15 Jan The True Nature of Reality: Celebrating Imagination – 8

In this part of the contemplation series, we have dedicated ourselves to gaining a clearer understanding of the true nature of reality. So far, we have looked at some of the basic ideas that make up reality and defined three different types of experience. One of those types of experience was a form of non-reality called “the imaginary”.

Oftentimes, the imaginary seems to get labeled as an obstacle that needs to be overcome in order to find reality, as if it was some weed that needed to be uprooted out of the garden of our mind. While non-reality can become an enemy to truth, not all forms of imagination are bad. On the contrary, imagination is a very important (and fun) aspect of human thought.

We have journaled about the unknown, and how it is made up of both non-reality and reality. Imagination is precisely the tool that helps us explore the unknown, creating ideas full of possibility and ways of discovering more of what we do not yet know. In this sense, the creative use of imagination becomes a crucial component for discovering more about the world and ourselves.

Even the part of our thinking that is purely imaginary is a vital part of human expression, something that brings balance to the overly critical mind. We must have science and art, reason and expression; structure and freedom. Imagination gives us this balance.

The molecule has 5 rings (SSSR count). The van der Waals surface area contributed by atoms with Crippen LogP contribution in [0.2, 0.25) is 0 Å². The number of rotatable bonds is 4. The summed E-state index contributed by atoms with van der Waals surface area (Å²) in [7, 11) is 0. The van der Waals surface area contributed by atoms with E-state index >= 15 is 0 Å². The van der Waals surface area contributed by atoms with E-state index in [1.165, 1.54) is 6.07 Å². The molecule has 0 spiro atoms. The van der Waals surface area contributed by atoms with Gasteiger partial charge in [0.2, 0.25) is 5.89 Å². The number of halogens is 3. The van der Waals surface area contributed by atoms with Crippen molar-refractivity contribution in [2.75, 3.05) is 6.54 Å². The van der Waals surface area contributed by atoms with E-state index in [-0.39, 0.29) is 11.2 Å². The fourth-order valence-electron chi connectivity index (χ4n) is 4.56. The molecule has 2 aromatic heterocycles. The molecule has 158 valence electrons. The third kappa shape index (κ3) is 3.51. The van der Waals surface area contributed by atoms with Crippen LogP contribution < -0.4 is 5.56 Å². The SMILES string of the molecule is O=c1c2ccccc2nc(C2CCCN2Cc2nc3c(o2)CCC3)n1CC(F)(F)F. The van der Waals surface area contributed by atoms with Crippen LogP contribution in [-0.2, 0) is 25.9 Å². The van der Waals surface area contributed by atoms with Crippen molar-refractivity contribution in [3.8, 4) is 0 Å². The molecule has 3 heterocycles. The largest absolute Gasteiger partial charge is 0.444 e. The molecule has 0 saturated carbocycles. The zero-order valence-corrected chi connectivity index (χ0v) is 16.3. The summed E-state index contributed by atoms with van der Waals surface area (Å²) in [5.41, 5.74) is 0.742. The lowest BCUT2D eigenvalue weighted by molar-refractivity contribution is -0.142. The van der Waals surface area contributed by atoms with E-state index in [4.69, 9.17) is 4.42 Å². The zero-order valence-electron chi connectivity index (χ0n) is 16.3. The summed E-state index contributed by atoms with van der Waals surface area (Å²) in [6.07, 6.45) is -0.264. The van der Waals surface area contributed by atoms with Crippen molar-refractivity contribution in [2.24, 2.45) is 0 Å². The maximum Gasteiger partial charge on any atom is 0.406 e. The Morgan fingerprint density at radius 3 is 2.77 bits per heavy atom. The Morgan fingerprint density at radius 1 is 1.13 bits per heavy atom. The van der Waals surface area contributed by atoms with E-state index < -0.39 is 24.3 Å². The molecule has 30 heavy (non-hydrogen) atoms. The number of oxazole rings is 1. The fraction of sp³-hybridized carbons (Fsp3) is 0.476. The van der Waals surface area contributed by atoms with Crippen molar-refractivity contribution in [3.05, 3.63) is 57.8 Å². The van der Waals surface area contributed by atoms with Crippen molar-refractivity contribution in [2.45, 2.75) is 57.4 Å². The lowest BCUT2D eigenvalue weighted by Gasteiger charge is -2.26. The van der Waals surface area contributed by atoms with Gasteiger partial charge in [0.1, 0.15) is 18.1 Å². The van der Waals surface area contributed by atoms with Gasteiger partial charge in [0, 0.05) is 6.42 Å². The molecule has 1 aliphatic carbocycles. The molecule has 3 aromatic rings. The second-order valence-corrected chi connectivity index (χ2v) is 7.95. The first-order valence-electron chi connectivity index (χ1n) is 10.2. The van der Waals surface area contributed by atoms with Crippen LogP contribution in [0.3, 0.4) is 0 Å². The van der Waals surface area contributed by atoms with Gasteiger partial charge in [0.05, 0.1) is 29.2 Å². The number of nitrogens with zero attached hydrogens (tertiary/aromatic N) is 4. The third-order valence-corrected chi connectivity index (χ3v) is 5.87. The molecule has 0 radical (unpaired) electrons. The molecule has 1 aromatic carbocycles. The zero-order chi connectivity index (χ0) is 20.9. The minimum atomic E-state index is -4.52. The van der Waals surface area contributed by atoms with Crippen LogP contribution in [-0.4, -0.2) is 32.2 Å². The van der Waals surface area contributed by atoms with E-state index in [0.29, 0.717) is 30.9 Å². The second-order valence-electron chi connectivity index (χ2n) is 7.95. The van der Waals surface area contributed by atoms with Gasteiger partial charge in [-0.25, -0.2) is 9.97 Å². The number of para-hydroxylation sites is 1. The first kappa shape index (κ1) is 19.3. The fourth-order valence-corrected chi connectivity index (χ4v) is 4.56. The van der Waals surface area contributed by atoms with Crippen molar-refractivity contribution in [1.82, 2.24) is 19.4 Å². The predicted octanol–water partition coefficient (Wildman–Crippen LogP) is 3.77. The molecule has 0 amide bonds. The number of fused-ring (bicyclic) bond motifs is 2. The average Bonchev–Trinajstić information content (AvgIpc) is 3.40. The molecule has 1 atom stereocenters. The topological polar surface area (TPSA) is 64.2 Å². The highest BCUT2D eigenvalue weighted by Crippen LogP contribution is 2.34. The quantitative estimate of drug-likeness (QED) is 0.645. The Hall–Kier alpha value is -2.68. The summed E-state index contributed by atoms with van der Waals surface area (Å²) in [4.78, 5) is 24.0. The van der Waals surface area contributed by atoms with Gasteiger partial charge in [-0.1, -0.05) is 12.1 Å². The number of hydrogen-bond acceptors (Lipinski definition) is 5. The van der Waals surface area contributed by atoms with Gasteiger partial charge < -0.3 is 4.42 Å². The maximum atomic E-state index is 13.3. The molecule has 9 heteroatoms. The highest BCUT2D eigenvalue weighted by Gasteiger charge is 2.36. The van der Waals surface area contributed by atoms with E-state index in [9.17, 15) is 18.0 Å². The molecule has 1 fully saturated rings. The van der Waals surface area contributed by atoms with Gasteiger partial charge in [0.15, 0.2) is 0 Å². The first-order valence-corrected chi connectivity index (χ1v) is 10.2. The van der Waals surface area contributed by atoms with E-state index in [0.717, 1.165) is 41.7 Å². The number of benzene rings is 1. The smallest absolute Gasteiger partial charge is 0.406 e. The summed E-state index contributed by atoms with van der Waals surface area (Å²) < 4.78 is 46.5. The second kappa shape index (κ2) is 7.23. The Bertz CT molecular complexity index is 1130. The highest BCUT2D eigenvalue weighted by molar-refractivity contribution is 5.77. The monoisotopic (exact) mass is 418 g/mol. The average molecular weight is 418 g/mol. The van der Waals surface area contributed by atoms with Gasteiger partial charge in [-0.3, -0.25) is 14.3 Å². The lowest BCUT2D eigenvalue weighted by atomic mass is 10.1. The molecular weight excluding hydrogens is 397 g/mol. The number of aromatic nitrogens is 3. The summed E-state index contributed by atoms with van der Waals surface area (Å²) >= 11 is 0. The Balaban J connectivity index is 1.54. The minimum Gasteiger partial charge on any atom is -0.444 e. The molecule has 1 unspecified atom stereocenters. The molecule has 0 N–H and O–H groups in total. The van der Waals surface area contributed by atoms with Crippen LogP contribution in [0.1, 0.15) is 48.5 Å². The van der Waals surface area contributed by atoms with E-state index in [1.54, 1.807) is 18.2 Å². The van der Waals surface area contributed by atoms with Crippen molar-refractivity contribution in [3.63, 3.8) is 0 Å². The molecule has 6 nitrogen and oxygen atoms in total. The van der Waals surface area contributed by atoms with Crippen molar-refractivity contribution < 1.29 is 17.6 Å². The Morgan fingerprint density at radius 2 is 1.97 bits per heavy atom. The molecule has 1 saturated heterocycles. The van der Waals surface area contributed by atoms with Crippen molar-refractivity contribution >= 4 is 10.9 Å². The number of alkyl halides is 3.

Use today’s journaling session to celebrate human imagination. Take a moment to acknowledge its usefulness, whether it comes in the form of a genius solution to a problem or as a form of pure artistic expression. The imagination has a purposeful use, but it does not need a purpose to be useful. The expression of imagination is in itself something beneficial and necessary for all human beings.


What role does imagination play in finding non-conventional solutions to human problems?

Who are some of the innovative and imaginative thinkers in history that have been an inspiration to you?

Who are some of your favorite artists? Painters, writers, poets, singers, musicians, sculptors, actors, etc.

What is your favorite sculpture?

What is your favorite painting?

What is your favorite song?

Who is your favorite actor / actress?

Who is your favorite author? Poet?

What is your favorite art form?

What roles do imagination and structure play in human expression?

What activities do you personally do that help you exercise your imagination and creativity?


Michael Ken